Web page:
By Renee Bruck
T.C. Steele knew from a young age that he wanted a career in art, but it wasn’t until age 60 that he discovered property in Brown County that inspired some of his most well-known works.
That 211-acre property — now T.C. Steele State Historic Site — still attracts art lovers and provides artists the opportunity to create their own plein air paintings today. Much of the property and home remains just as it did when the Steeles lived there, which allows visitors a glimpse into the life of one of Indiana’s most famous artists.
By the time T.C. Steele purchased the property in 1907, he had already established himself in the art world of Indiana — and the nation.
He knew he wanted to pursue art as a career early on and gained the support of his mother during a time when a majority of men on the Indiana frontier made a living in agriculture. He received an education in the arts in Waveland, Indiana, before going in search of a more formal art education in Chicago and Cincinnati.
T.C. Steele returned to Indiana after his schooling to begin an art career by creating portraits on commission in Indianapolis.
“Talented artists were leaving for larger cities on the coast,” said Cate Whetzel, T.C. Steele State Historic Site Program Developer, noting the brain drain in Indiana was significant in the late 1800s and early 1900s. But Steele and several of his contemporaries did remain and would ultimately develop a new style of painting that drew inspiration from their home state.
T.C. Steele himself eventually left Indiana in the 1880s to pursue a formal art education at the Royal Academy of Munich, where he and several of his fellow Hoosier artists studied the Old Masters and learned the current academic styles.
It was during his time in Germany that T.C. Steele found the type of painting that he preferred and eventually became best known for: landscape. Although painted portraits were sought after in the United States, there wasn’t a broad market for Indiana landscapes at the time.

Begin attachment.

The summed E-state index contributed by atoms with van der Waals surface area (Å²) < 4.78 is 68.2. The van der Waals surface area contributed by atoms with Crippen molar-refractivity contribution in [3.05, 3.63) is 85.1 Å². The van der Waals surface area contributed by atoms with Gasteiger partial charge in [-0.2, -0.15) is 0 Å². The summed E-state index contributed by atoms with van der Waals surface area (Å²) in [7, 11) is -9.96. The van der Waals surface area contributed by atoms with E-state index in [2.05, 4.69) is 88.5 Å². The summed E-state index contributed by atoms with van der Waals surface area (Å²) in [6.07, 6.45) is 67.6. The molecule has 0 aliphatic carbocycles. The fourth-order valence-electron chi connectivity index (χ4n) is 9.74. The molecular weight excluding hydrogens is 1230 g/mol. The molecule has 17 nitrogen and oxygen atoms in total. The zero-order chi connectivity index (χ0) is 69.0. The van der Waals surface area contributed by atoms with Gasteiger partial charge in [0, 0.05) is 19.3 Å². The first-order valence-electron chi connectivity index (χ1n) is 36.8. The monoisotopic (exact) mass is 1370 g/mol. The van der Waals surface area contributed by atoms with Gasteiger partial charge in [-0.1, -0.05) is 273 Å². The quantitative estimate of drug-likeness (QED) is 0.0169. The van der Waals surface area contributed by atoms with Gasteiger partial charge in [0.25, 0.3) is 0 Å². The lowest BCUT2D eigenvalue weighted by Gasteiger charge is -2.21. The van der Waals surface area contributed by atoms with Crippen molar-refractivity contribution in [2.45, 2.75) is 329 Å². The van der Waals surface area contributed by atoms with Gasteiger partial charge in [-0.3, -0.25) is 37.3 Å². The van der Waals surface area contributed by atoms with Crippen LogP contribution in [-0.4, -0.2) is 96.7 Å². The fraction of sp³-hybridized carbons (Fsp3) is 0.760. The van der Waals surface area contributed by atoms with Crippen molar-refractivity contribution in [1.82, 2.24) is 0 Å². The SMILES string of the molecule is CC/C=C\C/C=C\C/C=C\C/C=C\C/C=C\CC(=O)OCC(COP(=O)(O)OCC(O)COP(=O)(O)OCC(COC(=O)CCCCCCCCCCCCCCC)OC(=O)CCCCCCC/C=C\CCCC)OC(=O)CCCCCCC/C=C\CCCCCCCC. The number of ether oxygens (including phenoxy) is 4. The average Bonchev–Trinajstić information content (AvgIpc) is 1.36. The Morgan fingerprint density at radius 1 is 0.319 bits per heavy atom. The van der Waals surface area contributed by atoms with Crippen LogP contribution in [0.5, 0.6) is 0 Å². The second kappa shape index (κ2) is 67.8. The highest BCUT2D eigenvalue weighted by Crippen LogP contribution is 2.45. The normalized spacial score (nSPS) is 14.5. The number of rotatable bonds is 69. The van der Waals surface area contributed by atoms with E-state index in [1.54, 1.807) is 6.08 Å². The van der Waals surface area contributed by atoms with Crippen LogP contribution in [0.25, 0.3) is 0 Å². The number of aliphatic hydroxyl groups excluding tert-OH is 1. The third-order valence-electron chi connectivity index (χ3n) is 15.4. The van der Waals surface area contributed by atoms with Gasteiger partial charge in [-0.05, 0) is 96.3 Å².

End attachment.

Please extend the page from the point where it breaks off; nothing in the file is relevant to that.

“He was an advocate for American landscapes when no one cared about them,” Cate said.
In fact, it wasn’t until an 1894 show in Indianapolis by a group of five Hoosier Impressionist artists that people began to pay attention to the landscape works of T.C. Steele and others. Critic and writer Hamlin Garland not only wrote about the show, but he also arranged for it to travel to Chicago. The publicity around the exhibition brought the five Hoosier Impressionist artists a new identity — as the Hoosier Group.
Yet it still took T.C. Steele another 13 years to find the perfect property where he could simply walk outside, find inspiration and create.
“This is the last home of Indiana’s greatest artist,” Cate said.
During a visit to T.C. Steele State Historic Site, located between Nashville and Bloomington, visitors get the chance to see the home T.C. and Selma Steele created in rural Brown County. Much of the furniture — from the piano, settee and chairs in the living room to T.C. Steele’s desk and chair — remain from the years the Steeles lived in the House of the Singing Winds.
It’s where visitors can experience the gardens filled with a variety of flowers that Selma planted to support her husband’s work as a plein air artist.
It’s also the location where visitors can see for themselves the places where T.C. Steele would set up his canvases and paint the scenic vistas of Brown County. They can also view dozens of original paintings hanging in the large studio he designed.
And just like when T.C. Steele lived there, visitors from near and far travel to his Brown County house for the chance to learn about and gain inspiration from one of Indiana’s greatest artists.
Tours at T.C. Steele State Historic Site begin at a quarter past the hour — with the first tour beginning at 10:15 a.m. and the last tour beginning at 4:15 p.m. — Tuesday through Sunday.
Be sure to follow along with the Indiana State Museum and Historic Sites on Facebook, Twitter and Instagram throughout the month of October to find out more about T.C. Steele and his works, and find out what else you can see during your next visit to T.C. Steele State Historic Site.